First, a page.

After the new chief executive Tufan Erginbilgic’s dramatic description of Rolls-Royce as “a burning platform”, the actual numbers for 2022 were almost encouraging – or, at least, better than forecast. In place of the previously promised “modest” positive cashflow, Derby’s finest engine-maker produced £505m, which is not small change even in the context of a group of this size.
Meanwhile, commercial aircraft are flying again, especially in China, which is critical for Rolls-Royce. And it is obviously a good moment to own a business in the defence sector.
With the share price surging by a fifth on Thursday, one can reasonably ask why Erginbilgic felt the need to ramp up the rhetoric. Shouldn’t he have spent more time giving thanks for the efforts of his predecessor, Warren East, who genuinely had to reach for the fire hoses when the pandemic savaged Rolls’s revenues from servicing engines?
Erginbilgic’s answer on that point was twofold. First, he was trying to gee up the workforce. Fair enough – that’s the prerogative of a new boss. Second, and more pertinently, Rolls’s financial performance is still a shocker if you take the long view.
On that score, he is undoubtedly correct. Nobody had a good time in the pandemic but not every rival produced a five-year shareholder return of minus 67%. And an average annual return on capital of 4%-ish is a road to ruin if, like Rolls, you are borrowing in debt that still isn’t ranked as investment grade.
So, yes, a full toot on the transformation trumpet was in order. The aim is “materially higher profit, cashflows and returns”.
The tricky bit is making it happen. The insight that Rolls is “capable of much more” is hardly novel. Go back to East’s opening pitch on arrival in 2015, a period after a string of profits warnings, and you’ll find similar plain-speaking refrains. The talk then was about making “fundamental changes” to the company’s way of working and injecting “greater pace and accountability to decision making”.
Erginbilgic’s seven “workstreams” towards self-improvement don’t sound markedly different in spirit. It’s fine, for example, to say you want to improve “commercial optimisation” and be rewarded properly for “the value we create for customers”, but who doesn’t?
Those same customers, one assumes, will also be keenly aware of their negotiating clout. In a similar vein, the goal of delivering “a significant and structural” reduction in working capital has been heard before at Rolls.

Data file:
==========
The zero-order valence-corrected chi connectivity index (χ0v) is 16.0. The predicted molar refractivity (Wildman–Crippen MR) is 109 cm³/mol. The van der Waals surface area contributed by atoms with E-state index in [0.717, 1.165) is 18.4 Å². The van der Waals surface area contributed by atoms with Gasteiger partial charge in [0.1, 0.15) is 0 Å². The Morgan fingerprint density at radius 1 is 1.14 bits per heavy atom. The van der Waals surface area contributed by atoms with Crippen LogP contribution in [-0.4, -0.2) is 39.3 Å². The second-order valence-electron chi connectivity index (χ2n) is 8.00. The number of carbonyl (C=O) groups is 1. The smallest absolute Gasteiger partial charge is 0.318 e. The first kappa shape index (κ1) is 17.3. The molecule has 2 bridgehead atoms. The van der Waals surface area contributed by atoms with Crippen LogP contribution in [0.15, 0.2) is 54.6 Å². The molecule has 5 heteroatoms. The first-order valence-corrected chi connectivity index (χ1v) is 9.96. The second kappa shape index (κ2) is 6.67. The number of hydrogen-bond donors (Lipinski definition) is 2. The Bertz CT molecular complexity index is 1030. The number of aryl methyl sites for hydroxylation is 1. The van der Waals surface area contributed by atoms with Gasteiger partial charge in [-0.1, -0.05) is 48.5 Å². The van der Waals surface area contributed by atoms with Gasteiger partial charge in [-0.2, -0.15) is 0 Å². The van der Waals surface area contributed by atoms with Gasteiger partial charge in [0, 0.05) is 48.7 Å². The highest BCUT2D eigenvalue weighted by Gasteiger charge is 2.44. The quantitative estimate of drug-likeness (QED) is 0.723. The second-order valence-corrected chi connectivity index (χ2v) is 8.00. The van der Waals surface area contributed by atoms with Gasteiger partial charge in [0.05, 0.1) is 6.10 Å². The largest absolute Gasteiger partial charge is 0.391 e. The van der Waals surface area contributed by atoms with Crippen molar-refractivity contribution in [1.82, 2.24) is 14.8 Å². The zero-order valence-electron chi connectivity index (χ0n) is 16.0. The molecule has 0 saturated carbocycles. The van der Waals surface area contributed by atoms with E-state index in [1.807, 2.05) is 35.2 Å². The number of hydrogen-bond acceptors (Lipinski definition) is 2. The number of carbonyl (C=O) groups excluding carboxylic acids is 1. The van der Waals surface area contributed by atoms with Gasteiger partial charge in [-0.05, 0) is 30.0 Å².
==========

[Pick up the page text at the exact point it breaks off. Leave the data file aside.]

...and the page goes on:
If there’s a difference in Erginbilgic’s approach, it’s the promise to make the strategy “granular”. There may also be a certain new ruthlessness about chopping programmes with marginal paybacks. The UK government, for example, should take note of the demand to actually commit to a funding model for small, modular nuclear reactors, a business that excited East.
Yet the ambition will only start to feel real when Erginbilgic issues hard targets of Rolls’s financial ambitions and puts a few numbers of what he thinks is achievable. That moment is promised for the second half of this year and is the critical first stage of this latest reinvention effort. He’s not there yet.
The good news for shareholders is that gentler breezes are blowing through the aerospace business, where the civil side represents 45% of Rolls’s group revenues of £12.7bn.
The moment of maximum danger from pandemic fallout has clearly passed if the forecast proves correct that engine flying hours in 2023 will be 80%-90% of 2019 levels.
But investors could, for the time being, contain their enthusiasm for the idea that Rolls can move seamlessly to a higher glide path. The aerospace business remains capital-intensive and volatile; and net zero would seem to carry as many threats as opportunities.
A sweeping review of operations is justified at this juncture and Erginbilgic is saying the right things – but he’s not the first to promise that the future will be better.